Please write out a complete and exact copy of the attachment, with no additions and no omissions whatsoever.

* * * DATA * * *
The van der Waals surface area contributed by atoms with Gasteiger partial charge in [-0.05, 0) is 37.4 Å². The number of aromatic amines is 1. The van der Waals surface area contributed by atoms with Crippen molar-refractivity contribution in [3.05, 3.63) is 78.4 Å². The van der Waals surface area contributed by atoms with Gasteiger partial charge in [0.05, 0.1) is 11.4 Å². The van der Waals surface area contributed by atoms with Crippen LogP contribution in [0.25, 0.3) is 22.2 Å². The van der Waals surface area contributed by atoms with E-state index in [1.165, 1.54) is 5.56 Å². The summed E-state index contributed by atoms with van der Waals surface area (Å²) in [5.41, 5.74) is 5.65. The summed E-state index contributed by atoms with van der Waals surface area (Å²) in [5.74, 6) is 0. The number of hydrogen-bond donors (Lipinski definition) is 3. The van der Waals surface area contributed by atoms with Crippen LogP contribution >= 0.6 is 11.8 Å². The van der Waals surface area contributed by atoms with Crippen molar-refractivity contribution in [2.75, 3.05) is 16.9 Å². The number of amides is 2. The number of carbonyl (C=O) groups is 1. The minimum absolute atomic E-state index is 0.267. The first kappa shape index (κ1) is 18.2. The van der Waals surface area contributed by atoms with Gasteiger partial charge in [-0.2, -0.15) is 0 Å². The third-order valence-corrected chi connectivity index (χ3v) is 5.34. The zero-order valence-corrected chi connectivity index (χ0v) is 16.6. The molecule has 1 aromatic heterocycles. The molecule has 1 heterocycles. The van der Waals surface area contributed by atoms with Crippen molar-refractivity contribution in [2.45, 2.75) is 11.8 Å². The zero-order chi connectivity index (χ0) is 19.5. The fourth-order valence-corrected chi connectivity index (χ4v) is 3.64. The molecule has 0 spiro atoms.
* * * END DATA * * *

The van der Waals surface area contributed by atoms with Gasteiger partial charge in [-0.05, 0) is 37.4 Å². The number of aromatic amines is 1. The van der Waals surface area contributed by atoms with Crippen molar-refractivity contribution in [3.05, 3.63) is 78.4 Å². The van der Waals surface area contributed by atoms with Gasteiger partial charge in [0.05, 0.1) is 11.4 Å². The van der Waals surface area contributed by atoms with Crippen LogP contribution in [0.25, 0.3) is 22.2 Å². The van der Waals surface area contributed by atoms with E-state index in [1.165, 1.54) is 5.56 Å². The summed E-state index contributed by atoms with van der Waals surface area (Å²) in [5.41, 5.74) is 5.65. The summed E-state index contributed by atoms with van der Waals surface area (Å²) in [5.74, 6) is 0. The number of hydrogen-bond donors (Lipinski definition) is 3. The van der Waals surface area contributed by atoms with Crippen LogP contribution >= 0.6 is 11.8 Å². The van der Waals surface area contributed by atoms with Crippen molar-refractivity contribution in [2.75, 3.05) is 16.9 Å². The number of amides is 2. The number of carbonyl (C=O) groups is 1. The minimum absolute atomic E-state index is 0.267. The first kappa shape index (κ1) is 18.2. The van der Waals surface area contributed by atoms with Gasteiger partial charge in [-0.2, -0.15) is 0 Å². The third-order valence-corrected chi connectivity index (χ3v) is 5.34. The zero-order valence-corrected chi connectivity index (χ0v) is 16.6. The molecule has 1 aromatic heterocycles. The molecule has 1 heterocycles. The van der Waals surface area contributed by atoms with Crippen molar-refractivity contribution in [2.45, 2.75) is 11.8 Å². The zero-order chi connectivity index (χ0) is 19.5. The fourth-order valence-corrected chi connectivity index (χ4v) is 3.64. The molecule has 0 spiro atoms.